Items tagged with Labor:
News & Updates:
Trump administration opens access to insurance outside Obamacare; Final TPP deal leaves out US rules; Business leaders confident in economy, but worried about the skills gap; Oil falls on US stockpiles.
As Microsoft undergoes an ongoing gender discrimination lawsuit, Faculty Affiliate Peter Cappelli explains why HR and employee issues may conflict.
Sexual harassment cases can be especially tricky, as HR is responsible for investigating a behavior whose legal definition often doesn’t match its conventional one. “Part of the problem is what many people believe counts as sexual harassment is not the legal definition of sexual harassment,” says Cappelli, director of Wharton’s Center for Human Resources. A YouGov poll in November found that 17% of Americans ages 18–29 felt that a man asking a woman out for a drink could be an instance of sexual harassment. Legal precedent, meanwhile, tends to define sexual harassment as occurring either when a supervisor requests sex in exchange for a subordinate being promoted or not being fired, or when an employee is subject to behavior of a sexual nature that’s so pervasive it creates a hostile work environment.
A lack of competition among employers gives businesses outsize power over workers, including the ability to tamp down on pay.
In a new paper by Faculty Affiliate Ioana Marinescu, she argues that, across different cities and different fields, hiring is concentrated among a relatively small number of businesses, which may have given managers the ability to keep wages lower than if there were more companies vying for talent.
This could have important implications for how we think about antitrust, unions, and the minimum wage.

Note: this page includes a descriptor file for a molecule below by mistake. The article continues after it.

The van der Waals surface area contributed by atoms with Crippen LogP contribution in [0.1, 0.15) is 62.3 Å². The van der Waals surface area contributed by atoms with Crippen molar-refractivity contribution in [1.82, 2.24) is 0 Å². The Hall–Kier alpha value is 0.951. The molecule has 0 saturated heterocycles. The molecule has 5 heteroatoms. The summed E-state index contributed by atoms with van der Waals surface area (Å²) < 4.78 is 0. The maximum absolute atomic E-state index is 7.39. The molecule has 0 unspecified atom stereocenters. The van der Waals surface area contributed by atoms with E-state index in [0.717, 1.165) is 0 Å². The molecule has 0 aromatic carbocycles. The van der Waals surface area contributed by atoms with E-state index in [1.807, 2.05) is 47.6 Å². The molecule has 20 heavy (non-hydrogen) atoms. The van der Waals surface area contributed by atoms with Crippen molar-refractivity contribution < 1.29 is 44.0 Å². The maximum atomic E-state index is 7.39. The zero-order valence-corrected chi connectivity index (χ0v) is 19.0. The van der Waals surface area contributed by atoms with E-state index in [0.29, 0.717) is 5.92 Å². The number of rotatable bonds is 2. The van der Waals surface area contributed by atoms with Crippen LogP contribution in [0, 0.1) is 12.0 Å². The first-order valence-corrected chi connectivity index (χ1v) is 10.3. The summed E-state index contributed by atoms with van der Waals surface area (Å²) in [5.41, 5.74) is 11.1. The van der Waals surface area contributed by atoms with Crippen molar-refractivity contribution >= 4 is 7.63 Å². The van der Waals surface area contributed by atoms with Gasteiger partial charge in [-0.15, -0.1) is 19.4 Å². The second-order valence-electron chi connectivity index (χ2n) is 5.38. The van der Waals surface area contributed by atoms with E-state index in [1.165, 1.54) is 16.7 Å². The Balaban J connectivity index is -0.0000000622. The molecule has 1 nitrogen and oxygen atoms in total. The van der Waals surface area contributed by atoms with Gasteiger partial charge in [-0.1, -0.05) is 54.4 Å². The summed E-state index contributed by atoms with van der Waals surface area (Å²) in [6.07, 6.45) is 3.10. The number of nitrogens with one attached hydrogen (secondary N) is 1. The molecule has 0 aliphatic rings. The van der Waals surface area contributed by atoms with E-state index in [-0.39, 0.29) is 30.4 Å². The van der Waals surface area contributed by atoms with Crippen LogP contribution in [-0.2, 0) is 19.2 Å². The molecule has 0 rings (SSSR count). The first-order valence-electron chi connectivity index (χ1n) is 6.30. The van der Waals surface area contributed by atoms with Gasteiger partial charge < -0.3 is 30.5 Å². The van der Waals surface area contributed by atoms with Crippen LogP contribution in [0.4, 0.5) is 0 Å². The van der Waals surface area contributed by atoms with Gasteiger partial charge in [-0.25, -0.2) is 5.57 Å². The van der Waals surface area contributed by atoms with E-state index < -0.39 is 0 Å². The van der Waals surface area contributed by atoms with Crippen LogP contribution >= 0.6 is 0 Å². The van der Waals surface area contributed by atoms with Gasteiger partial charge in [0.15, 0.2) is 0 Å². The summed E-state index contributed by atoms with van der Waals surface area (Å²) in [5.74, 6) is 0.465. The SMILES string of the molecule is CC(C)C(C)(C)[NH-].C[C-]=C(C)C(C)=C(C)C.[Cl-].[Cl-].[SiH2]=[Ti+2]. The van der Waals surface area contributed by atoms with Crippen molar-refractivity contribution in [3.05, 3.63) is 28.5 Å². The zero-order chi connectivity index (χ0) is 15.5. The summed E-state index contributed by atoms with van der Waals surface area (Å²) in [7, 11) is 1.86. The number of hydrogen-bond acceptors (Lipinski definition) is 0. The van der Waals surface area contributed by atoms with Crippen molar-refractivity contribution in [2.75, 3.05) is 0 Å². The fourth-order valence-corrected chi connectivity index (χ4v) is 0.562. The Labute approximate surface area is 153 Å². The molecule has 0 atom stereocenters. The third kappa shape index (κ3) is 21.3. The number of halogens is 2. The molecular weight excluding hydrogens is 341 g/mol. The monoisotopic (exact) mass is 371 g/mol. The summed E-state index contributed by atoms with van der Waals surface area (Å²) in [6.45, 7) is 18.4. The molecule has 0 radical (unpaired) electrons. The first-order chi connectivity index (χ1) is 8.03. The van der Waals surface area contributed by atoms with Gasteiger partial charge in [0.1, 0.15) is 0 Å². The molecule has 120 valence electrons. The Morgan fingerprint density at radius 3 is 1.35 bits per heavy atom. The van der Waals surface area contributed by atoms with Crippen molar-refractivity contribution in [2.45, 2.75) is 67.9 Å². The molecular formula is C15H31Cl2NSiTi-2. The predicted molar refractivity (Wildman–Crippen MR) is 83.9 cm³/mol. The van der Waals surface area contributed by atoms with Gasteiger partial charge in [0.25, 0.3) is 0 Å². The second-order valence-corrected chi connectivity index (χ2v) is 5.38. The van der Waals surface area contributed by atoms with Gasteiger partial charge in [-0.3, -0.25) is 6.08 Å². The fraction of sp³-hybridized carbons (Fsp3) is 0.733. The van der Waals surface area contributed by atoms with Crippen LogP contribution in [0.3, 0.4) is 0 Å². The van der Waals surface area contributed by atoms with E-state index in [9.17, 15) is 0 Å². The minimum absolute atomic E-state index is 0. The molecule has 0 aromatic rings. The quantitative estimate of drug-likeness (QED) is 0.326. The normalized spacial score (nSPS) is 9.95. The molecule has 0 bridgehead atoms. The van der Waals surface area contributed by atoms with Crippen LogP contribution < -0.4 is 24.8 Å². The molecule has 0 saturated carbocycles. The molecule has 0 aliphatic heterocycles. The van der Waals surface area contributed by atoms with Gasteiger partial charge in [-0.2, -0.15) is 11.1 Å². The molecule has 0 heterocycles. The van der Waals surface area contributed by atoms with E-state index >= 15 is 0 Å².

Are large corporate employers suppressing wages? A new paper co-authored by Faculty Affiliate Ioana Marinescu analyzes data from the website CareerBuilder.com, breaking down job postings by commuting zone and occupation. She finds that for occupations that have fewer employers posting on the website within a commuting zone, wages are lower than for occupations where lots of companies are looking for workers.
Results of a new study conducted by Faculty Affiliate Ioana Marinescu show that wages are actually higher in places where the concentration of employers is lower, even when correcting for the health of the local economy.
So the large companies in those labor markets are exercising a kind of monopoly power, except instead of using that power to raise prices on their products or services for consumers, they’re lowering wages for employees who have few other places to work.
Marinescu explains that the same thing happens in healthcare, when insurance companies say they’ll lower prices by squeezing doctors if allowed to get bigger through acquisitions.
“The argument for the merger would be: thanks to the merger, they were going to be able to get lower prices from medical providers, and that’s why the merger would benefit consumers,” she says. “It creates anti-competitive pressure in the labor market.”
ADP Employment Report
The ADP National Employment Report® is published monthly by the ADP Research InstituteSM in close collaboration with Moody’s Analytics and its experienced team of labor market researchers. The ADP National Employment Report provides a monthly snapshot of U.S. nonfarm private sector employment based on actual transactional payroll data.